Recovery is just as important as the key training sessions. Specific session recovery is different from a planned recovery week. The GPC coaches will prescribe recovery weeks approx. every 3 weeks in your training cycle, but this will be very much dependent on the fatigue felt by each athlete as a result of the current volume of training & proximity to the next goal race.

A recovery week is different to a taper week. Taper is the week prior to a goal race & is designed to keep your body fresh through a reduction in overall volume but maintains elements of intensity. A recovery week is programmed into a larger block of training and designed to recover your body before the next block of training.

This recovery week will not only rest your muscle but also your nervous system, as it is your brain, which controls the action of your muscles. If an athlete skips recovery week because they are “feeling good” then there is an increased risk of injury or over training.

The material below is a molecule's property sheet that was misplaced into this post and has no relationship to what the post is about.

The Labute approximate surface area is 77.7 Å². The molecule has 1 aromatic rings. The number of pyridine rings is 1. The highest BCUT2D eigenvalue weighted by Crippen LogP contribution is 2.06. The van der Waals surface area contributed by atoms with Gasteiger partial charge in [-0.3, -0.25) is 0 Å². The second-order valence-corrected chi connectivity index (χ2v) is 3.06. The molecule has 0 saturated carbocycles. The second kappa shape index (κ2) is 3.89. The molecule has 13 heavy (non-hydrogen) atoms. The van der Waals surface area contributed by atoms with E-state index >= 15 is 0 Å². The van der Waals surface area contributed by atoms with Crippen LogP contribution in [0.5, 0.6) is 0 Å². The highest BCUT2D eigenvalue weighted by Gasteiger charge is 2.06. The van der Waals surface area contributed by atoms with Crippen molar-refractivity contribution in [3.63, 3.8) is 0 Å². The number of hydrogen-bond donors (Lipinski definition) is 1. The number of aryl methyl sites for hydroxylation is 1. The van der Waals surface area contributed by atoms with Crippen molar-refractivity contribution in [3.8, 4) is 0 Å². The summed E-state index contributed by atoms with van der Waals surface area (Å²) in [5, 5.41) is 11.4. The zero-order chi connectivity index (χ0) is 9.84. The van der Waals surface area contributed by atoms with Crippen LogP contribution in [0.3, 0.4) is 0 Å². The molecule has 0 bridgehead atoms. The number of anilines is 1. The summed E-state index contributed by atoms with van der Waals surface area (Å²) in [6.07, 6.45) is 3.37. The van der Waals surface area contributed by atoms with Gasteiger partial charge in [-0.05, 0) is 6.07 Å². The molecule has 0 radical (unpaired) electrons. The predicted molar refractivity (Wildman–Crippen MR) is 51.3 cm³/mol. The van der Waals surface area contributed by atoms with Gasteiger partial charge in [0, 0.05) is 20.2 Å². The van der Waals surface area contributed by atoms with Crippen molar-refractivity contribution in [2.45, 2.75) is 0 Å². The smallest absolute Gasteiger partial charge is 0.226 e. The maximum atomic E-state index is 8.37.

You may think that a recovery week is complete rest, whereas it actual means decreasing training volume but still maintaining activity via active recovery. Active recovery is more aerobic-based (lower intensity) and should focus on completing the same skills you do through the normal training week.

The length of the recovery period will again be individual and will be dependent on the athlete’s age, fitness level, experience & type of training they have been completing.

A typical recovery week may consist of a series of easier days of training including one or two days off training completely, followed by a test or time trial session.

Your focus in recovery week should be:

  •       Complete all prescribed sessions & don’t have the entire week off training
  •       Getting some more sleep
  •       Spending time away from training with family/friends etc.
  •       Eating clean to avoid unwanted weight-gain
  •       Resting between work, family & training commitments
  •       Get treatment such as a massage
  •       “If you work harder you need to rest harder” Wayne Goldsmith